Just behind, on $12 million worldwide, setting another comedic hot pace, was Clive Donner’s What’s New Pussycat (1965). Despite having no roadshow credentials it boasted an all-star cast consisting of Peter O’Toole, Peter Sellers, Woody Allen, Ursula Andress, Romy Scheider and Paula Prentiss. Comedy also accounted for twelfth – the unfancied, though timely, Norman Jewison effort The Russians Are Coming, The Russians Are Coming (1966) starring Alan Arkin and Eva Marie Saint which coasted in with $11.8 million.

Thirteenth was Steve McQueen-Faye Dunaway romantic thriller The Thomas Crown Affair (1968) directed with considerable elan also by Norman Jewison. That flew in with $11.25 million, a cool million ahead of the second picture, Help!, by British pop sensation The Beatles.

Fifteenth place went to the final picture in the Sergio Leone trilogy The Good, the Bad and the Ugly (1968) starring Clint Eastwood which crested $10.2 million. John Frankenheimer’s World War Two thriller The Train (1965) with Burt Lancaster trying to outfox Paul Schofield tracked $9.75 million. But, as if to emphasize Clint Eastwood’s growing box office power, his first American western Hang ‘Em High came next on $9 million worldwide.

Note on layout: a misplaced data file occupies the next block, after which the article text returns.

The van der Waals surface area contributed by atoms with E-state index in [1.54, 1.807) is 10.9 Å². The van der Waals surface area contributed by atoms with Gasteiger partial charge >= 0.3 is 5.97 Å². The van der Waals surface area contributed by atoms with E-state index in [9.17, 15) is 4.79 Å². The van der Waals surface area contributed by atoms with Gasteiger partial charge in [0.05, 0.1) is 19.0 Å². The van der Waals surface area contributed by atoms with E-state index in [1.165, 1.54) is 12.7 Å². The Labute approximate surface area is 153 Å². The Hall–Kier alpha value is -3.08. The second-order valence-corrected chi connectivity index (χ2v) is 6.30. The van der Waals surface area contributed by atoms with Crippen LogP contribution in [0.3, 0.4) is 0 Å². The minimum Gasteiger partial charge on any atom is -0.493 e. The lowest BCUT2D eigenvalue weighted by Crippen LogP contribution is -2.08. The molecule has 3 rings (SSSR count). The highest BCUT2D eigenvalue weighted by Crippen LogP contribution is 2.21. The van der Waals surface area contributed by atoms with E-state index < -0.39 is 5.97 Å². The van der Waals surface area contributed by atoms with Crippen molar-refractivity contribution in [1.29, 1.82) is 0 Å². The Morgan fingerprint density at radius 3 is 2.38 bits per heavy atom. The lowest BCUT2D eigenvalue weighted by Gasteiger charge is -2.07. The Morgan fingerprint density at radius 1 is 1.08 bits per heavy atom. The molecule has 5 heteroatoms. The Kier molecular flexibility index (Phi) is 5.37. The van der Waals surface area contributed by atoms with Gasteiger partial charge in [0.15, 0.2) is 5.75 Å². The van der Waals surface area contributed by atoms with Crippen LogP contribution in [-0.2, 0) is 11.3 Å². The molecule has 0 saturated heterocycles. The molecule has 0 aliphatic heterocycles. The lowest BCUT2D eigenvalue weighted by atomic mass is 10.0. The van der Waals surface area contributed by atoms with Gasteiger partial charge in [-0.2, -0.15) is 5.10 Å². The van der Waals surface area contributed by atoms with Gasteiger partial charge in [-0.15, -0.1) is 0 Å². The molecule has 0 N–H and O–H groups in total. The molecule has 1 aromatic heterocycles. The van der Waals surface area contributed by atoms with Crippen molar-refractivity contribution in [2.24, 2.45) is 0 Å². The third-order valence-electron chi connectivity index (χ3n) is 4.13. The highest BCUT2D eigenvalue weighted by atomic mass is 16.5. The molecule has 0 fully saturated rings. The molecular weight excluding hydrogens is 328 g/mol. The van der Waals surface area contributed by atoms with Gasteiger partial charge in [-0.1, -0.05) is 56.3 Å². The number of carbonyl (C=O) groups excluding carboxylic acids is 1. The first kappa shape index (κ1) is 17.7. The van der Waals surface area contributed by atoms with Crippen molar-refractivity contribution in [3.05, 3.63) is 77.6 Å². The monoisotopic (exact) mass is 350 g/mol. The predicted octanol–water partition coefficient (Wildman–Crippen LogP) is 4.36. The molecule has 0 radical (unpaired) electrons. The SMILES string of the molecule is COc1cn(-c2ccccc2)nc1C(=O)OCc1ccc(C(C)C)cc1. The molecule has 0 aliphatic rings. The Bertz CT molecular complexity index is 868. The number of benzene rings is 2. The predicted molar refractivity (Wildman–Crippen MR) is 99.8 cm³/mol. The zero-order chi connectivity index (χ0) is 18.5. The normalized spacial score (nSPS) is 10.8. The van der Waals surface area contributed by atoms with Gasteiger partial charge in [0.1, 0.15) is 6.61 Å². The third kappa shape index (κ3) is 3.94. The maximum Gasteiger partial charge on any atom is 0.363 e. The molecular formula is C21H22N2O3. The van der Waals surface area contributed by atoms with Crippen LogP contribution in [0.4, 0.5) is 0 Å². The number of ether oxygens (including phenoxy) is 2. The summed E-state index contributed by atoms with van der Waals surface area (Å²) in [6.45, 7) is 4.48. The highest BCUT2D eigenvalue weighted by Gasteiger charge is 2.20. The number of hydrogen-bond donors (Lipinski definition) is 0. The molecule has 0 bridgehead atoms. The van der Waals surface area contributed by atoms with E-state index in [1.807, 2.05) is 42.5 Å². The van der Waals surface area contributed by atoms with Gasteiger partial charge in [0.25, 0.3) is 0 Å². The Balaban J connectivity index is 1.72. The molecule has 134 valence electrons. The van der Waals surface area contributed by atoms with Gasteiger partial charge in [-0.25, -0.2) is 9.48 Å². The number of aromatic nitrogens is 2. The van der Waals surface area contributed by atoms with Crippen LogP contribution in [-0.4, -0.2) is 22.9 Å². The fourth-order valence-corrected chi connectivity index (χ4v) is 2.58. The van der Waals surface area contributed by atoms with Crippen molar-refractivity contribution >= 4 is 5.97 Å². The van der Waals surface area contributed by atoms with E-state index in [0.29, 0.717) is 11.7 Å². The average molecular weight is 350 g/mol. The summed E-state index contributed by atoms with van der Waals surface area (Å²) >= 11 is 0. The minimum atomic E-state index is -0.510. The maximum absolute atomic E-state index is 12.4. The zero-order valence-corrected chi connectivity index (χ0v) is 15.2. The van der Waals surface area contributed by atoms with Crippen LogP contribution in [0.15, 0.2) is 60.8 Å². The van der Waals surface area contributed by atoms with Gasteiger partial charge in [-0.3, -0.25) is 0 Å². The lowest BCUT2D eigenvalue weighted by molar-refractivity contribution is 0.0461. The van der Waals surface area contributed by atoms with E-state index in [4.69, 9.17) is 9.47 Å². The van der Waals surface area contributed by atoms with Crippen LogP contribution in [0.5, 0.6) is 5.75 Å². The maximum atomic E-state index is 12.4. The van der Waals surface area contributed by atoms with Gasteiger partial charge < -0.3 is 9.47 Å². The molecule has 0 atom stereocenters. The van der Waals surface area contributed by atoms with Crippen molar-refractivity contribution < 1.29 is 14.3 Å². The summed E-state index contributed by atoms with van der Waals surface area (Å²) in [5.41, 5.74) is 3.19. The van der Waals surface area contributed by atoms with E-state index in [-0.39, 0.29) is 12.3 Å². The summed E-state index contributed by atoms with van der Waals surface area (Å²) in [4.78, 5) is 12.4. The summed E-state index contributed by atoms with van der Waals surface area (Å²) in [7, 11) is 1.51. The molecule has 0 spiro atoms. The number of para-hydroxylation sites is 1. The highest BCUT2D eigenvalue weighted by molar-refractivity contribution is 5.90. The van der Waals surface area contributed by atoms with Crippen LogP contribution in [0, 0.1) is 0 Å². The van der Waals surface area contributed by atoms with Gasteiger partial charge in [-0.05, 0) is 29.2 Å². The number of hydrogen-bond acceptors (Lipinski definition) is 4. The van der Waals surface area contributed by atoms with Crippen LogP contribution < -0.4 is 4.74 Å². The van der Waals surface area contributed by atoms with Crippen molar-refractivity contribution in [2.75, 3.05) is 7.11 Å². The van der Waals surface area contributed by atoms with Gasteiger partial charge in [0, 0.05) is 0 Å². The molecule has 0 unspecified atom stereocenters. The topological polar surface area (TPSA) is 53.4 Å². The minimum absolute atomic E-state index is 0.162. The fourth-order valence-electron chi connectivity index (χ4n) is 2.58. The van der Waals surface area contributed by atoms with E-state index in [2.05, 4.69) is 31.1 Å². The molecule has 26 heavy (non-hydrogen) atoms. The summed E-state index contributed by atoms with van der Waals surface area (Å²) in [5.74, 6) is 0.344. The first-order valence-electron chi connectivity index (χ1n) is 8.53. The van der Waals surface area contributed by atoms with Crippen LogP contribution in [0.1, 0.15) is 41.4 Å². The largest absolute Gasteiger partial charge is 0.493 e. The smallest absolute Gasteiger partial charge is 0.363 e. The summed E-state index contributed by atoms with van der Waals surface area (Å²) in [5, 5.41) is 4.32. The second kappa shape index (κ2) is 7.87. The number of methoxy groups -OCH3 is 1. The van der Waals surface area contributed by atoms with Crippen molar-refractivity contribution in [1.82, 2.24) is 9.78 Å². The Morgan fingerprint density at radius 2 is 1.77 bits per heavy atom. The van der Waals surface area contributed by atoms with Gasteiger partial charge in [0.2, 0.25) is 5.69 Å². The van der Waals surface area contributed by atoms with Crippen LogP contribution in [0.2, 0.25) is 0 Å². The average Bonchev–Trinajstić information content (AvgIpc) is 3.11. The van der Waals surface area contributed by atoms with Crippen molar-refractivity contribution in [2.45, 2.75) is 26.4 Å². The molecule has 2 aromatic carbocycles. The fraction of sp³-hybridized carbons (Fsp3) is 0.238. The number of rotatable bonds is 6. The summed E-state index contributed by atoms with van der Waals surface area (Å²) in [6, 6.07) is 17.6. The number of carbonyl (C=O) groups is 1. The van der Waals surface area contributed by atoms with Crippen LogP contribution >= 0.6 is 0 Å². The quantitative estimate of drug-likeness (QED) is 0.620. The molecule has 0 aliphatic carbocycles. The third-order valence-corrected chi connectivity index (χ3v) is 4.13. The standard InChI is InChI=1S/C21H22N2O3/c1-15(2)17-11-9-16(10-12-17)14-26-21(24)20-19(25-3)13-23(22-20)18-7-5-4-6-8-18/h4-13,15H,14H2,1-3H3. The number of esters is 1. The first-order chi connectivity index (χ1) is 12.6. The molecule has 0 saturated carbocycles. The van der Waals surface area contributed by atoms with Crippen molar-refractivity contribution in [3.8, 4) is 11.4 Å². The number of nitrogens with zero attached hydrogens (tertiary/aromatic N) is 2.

Second World War mission picture The Devil’s Brigade (1968) starring William Holden and Cliff Robertson in a Dirty Dozen-style knock-off paraded $8.6 million for eighteenth position. Comedy filled out the final two places in the Top 20. Jack Lemmon scored a suprise hit in Richard Quine’s How To Murder Your Wife (1965). Co-starring Virna Lisi and Englishman Terry-Thomas it romped away with $8.4 million. Although The Graduate (1967) had been a massive global success, United Artists only held the rights to certain territories but that was enough to pull in $7.7 million worldwide.

There wasn’t actually an informal Top 20 reported by United Artists over this five-year period. I’ve concocted it out of the reports below.

SOURCE: “United Artists Corporation and Subsidiaries Motion Picture Negative Costs for Pictures Released in the Year Ended 1965;” “United Artists Corporation and Subsidiaries Motion Picture Negative Costs for Pictures Released in the Year Ended 1966;” “United Artists Corporation and Subsidiaries Motion Picture Negative Costs for Pictures Released in the Year Ended 1967;” “United Artists Corporation and Subsidiaries Motion Picture Negative Costs for Pictures Released in the Year Ended 1968;” “United Artists Corporation and Subsidiaries Motion Picture Negative Costs for Pictures Released in the Year Ended 1969,” United Artists Files, Wisconsin Center for Film and Theater Research, University of Wisconsin.

Cate Blanchett and The Shawshank Redemption